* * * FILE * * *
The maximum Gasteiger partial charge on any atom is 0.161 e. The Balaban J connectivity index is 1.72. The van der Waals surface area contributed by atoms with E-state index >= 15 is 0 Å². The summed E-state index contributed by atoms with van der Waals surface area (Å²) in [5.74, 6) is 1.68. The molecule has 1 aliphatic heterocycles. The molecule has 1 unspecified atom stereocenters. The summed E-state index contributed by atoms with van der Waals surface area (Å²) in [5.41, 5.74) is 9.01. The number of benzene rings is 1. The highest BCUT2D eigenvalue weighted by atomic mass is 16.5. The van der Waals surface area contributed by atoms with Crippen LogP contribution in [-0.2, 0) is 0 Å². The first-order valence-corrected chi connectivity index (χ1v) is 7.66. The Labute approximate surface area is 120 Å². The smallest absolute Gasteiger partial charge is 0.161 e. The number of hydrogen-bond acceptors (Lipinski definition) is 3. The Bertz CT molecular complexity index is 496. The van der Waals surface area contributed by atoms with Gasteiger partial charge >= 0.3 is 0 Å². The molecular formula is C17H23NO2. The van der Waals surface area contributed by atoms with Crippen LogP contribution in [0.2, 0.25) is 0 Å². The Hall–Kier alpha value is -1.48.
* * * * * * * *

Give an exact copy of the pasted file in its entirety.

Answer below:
The maximum Gasteiger partial charge on any atom is 0.161 e. The Balaban J connectivity index is 1.72. The van der Waals surface area contributed by atoms with E-state index >= 15 is 0 Å². The summed E-state index contributed by atoms with van der Waals surface area (Å²) in [5.74, 6) is 1.68. The molecule has 1 aliphatic heterocycles. The molecule has 1 unspecified atom stereocenters. The summed E-state index contributed by atoms with van der Waals surface area (Å²) in [5.41, 5.74) is 9.01. The number of benzene rings is 1. The highest BCUT2D eigenvalue weighted by atomic mass is 16.5. The van der Waals surface area contributed by atoms with Crippen LogP contribution in [-0.2, 0) is 0 Å². The first-order valence-corrected chi connectivity index (χ1v) is 7.66. The Labute approximate surface area is 120 Å². The smallest absolute Gasteiger partial charge is 0.161 e. The number of hydrogen-bond acceptors (Lipinski definition) is 3. The Bertz CT molecular complexity index is 496. The van der Waals surface area contributed by atoms with Gasteiger partial charge >= 0.3 is 0 Å². The molecular formula is C17H23NO2. The van der Waals surface area contributed by atoms with Crippen LogP contribution in [0.2, 0.25) is 0 Å². The Hall–Kier alpha value is -1.48.